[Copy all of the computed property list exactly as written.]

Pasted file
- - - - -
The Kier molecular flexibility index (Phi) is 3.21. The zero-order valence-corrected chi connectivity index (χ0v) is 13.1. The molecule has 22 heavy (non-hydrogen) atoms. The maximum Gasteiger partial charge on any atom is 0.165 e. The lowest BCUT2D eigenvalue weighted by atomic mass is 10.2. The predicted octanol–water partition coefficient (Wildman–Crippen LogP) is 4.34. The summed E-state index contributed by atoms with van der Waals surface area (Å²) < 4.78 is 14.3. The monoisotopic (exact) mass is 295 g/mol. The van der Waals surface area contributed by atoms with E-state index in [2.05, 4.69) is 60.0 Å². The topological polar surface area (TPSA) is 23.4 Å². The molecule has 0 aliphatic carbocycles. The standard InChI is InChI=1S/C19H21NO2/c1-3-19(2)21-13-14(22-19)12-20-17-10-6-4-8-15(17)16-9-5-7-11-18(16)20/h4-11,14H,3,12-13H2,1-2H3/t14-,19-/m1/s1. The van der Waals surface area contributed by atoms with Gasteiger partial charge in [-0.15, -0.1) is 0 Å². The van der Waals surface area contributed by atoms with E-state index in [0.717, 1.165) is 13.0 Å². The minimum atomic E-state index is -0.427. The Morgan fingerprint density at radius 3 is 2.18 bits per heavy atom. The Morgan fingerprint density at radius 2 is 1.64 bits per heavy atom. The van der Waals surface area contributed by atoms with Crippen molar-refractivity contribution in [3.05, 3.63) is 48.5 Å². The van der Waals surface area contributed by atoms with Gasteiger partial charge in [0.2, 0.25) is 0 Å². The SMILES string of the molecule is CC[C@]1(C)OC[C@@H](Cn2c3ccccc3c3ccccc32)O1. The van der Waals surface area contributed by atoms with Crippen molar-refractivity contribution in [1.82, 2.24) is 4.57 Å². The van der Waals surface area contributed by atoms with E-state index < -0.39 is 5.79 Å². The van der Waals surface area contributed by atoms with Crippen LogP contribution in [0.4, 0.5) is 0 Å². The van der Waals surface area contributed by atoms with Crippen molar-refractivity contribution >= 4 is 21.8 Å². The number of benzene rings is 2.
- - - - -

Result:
The Kier molecular flexibility index (Phi) is 3.21. The zero-order valence-corrected chi connectivity index (χ0v) is 13.1. The molecule has 22 heavy (non-hydrogen) atoms. The maximum Gasteiger partial charge on any atom is 0.165 e. The lowest BCUT2D eigenvalue weighted by atomic mass is 10.2. The predicted octanol–water partition coefficient (Wildman–Crippen LogP) is 4.34. The summed E-state index contributed by atoms with van der Waals surface area (Å²) < 4.78 is 14.3. The monoisotopic (exact) mass is 295 g/mol. The van der Waals surface area contributed by atoms with E-state index in [2.05, 4.69) is 60.0 Å². The topological polar surface area (TPSA) is 23.4 Å². The molecule has 0 aliphatic carbocycles. The standard InChI is InChI=1S/C19H21NO2/c1-3-19(2)21-13-14(22-19)12-20-17-10-6-4-8-15(17)16-9-5-7-11-18(16)20/h4-11,14H,3,12-13H2,1-2H3/t14-,19-/m1/s1. The van der Waals surface area contributed by atoms with Gasteiger partial charge in [-0.15, -0.1) is 0 Å². The van der Waals surface area contributed by atoms with E-state index in [0.717, 1.165) is 13.0 Å². The minimum atomic E-state index is -0.427. The Morgan fingerprint density at radius 3 is 2.18 bits per heavy atom. The Morgan fingerprint density at radius 2 is 1.64 bits per heavy atom. The van der Waals surface area contributed by atoms with Crippen molar-refractivity contribution in [3.05, 3.63) is 48.5 Å². The van der Waals surface area contributed by atoms with Gasteiger partial charge in [0.2, 0.25) is 0 Å². The SMILES string of the molecule is CC[C@]1(C)OC[C@@H](Cn2c3ccccc3c3ccccc32)O1. The van der Waals surface area contributed by atoms with Crippen molar-refractivity contribution in [1.82, 2.24) is 4.57 Å². The van der Waals surface area contributed by atoms with E-state index < -0.39 is 5.79 Å². The van der Waals surface area contributed by atoms with Crippen LogP contribution in [0.4, 0.5) is 0 Å². The van der Waals surface area contributed by atoms with Crippen molar-refractivity contribution >= 4 is 21.8 Å². The number of benzene rings is 2.